a State has a reasonably conceived plan for periodic readjustment of legislative representation. While we do not intend to indicate that decennial reapportionment is a constitutional requisite, compliance with such an approach would clearly meet the minimal requirements for maintaining a reasonably current scheme of legislative representation. And we do not mean to intimate that more frequent reapportionment would not be constitutionally permissible or practicably desirable. But if reapportionment were accomplished with less frequency, it would assuredly be constitutionally suspect.
We should be clear about what is not involved in these cases. The statutory time frame was not adopted to protect incumbents for a period after the census figures become available. In the past, census data have been available for reapportionment for the first general election after the census was taken. See Skolnick v. Chicago, 415 F.2d 1291 (7th Cir.), cert. denied, 397 U.S. 954, 25 L. Ed. 2d 138, 90 S. Ct. 984 (1970), and Cousins v. City Council of Chicago, 466 F.2d 830 (7th Cir.), cert. denied, 409 U.S. 893, 34 L. Ed. 2d 151, 93 S. Ct. 85 (1972). For reasons which have been previously described, those figures were not available in time for an adjustment of ward boundaries prior to the March 1991 election. Nor are we talking about extraordinarily long terms. Aldermen serve for four years, well within the usual terms of office. From the time that the census figures were available to the end of their term is not much more than the 28 months an appointed alderman may serve under state law. See Lynch v. Illinois State Bd. of Elections, 682 F.2d 93 (7th Cir. 1982). Clearly, also, decennial reapportionment necessarily means that terms of office under an old but then valid map will extend into the period when updated census figures are available, since terms necessarily extend to the first general election pursuant to a new map. That terms for some offices are longer than terms for others is a truism and, indeed, one justification of bicameral legislatures. See Reynolds, 377 U.S. at 577. Plaintiffs' contentions, if adopted, would appear to effectively ban any elections during the year or so preceding regularly scheduled redistricting.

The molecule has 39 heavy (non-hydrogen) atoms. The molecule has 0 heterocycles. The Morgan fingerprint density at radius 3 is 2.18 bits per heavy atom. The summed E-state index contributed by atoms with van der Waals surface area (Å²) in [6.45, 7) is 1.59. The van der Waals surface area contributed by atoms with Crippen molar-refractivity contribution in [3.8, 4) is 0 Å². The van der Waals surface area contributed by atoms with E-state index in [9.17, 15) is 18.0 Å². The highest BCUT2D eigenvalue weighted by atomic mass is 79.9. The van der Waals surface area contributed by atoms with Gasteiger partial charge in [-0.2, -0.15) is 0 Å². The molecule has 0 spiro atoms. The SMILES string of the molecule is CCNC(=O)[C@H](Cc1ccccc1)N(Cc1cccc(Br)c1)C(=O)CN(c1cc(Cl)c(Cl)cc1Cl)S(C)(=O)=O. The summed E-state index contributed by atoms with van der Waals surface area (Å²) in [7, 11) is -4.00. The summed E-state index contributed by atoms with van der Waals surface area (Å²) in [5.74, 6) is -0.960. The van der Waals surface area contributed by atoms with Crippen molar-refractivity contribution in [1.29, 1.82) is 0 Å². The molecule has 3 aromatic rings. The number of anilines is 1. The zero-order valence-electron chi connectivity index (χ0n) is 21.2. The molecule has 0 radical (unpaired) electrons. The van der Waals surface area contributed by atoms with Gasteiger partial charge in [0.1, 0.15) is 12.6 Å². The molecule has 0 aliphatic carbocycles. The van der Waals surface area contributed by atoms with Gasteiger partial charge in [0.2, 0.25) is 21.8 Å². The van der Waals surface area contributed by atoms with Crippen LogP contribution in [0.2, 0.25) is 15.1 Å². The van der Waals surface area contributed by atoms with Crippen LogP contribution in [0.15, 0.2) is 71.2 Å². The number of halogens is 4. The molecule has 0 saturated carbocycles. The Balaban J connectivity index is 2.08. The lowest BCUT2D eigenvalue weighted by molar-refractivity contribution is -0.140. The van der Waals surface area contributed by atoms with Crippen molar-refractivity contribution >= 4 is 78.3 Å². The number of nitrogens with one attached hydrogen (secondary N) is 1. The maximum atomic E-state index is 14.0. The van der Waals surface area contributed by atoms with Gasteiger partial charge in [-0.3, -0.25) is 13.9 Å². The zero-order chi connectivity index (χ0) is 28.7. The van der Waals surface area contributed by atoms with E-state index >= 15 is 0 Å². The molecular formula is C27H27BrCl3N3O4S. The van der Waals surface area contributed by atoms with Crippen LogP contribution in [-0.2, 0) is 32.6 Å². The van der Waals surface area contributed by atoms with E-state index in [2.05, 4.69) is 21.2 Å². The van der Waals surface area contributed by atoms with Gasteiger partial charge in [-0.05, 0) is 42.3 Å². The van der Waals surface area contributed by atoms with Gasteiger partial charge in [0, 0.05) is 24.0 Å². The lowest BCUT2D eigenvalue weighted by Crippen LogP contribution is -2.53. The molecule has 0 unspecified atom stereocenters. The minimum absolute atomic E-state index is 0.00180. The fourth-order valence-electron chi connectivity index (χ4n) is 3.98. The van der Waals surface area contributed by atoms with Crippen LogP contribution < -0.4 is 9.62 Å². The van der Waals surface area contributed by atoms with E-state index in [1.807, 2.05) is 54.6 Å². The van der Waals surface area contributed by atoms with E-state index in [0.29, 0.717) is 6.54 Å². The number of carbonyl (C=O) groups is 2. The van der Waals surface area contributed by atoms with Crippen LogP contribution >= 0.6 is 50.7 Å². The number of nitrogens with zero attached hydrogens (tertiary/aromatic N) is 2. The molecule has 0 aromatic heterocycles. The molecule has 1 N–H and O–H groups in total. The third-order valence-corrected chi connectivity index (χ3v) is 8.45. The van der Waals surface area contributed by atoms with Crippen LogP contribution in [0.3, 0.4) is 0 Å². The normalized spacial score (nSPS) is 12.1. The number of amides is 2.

We are not dealing with an unreasonably delayed reapportionment procedure, as in Flateau v. Anderson, 537 F.Supp. 257 (S.D. N.Y. 1982), which extends the life of an old map through a general election held well after an intervening census. Further, we recognize that one remedy for elections held pursuant to a map defective in its inception is a shortened term followed by special elections, Skolnick v. Illinois State Electoral Bd., 307 F.Supp. 691, 697 (N.D. Ill. 1969), but no one contends that the map that finally emerged in 1985 was in any way then vulnerable to attack.
We do not mean to suggest that the present map can be used for another general election in the event that no reapportionment is approved by referendum, or the plan approved by the voters violates the Constitution or the Voting Rights Act. See Lucas v. Forty-Fourth General Assembly, 377 U.S. 713, 736-737, 12 L. Ed. 2d 632, 84 S. Ct. 1459 (1964). We recognize, however, that "legislative reapportionment is primarily a matter for legislative consideration and determination, and that judicial relief becomes appropriate only when a legislature fails to reapportion according to federal constitutional requisites in a timely fashion after having had an adequate opportunity to do so," Reynolds, supra, at 586, and we believe that the Illinois statutory scheme is a rationally conceived plan, tied to the decennial census, to accomplish the necessary periodic adjustment.
JAMES B. MORAN
Chief Judge, United States District Court
December 27, 1991.
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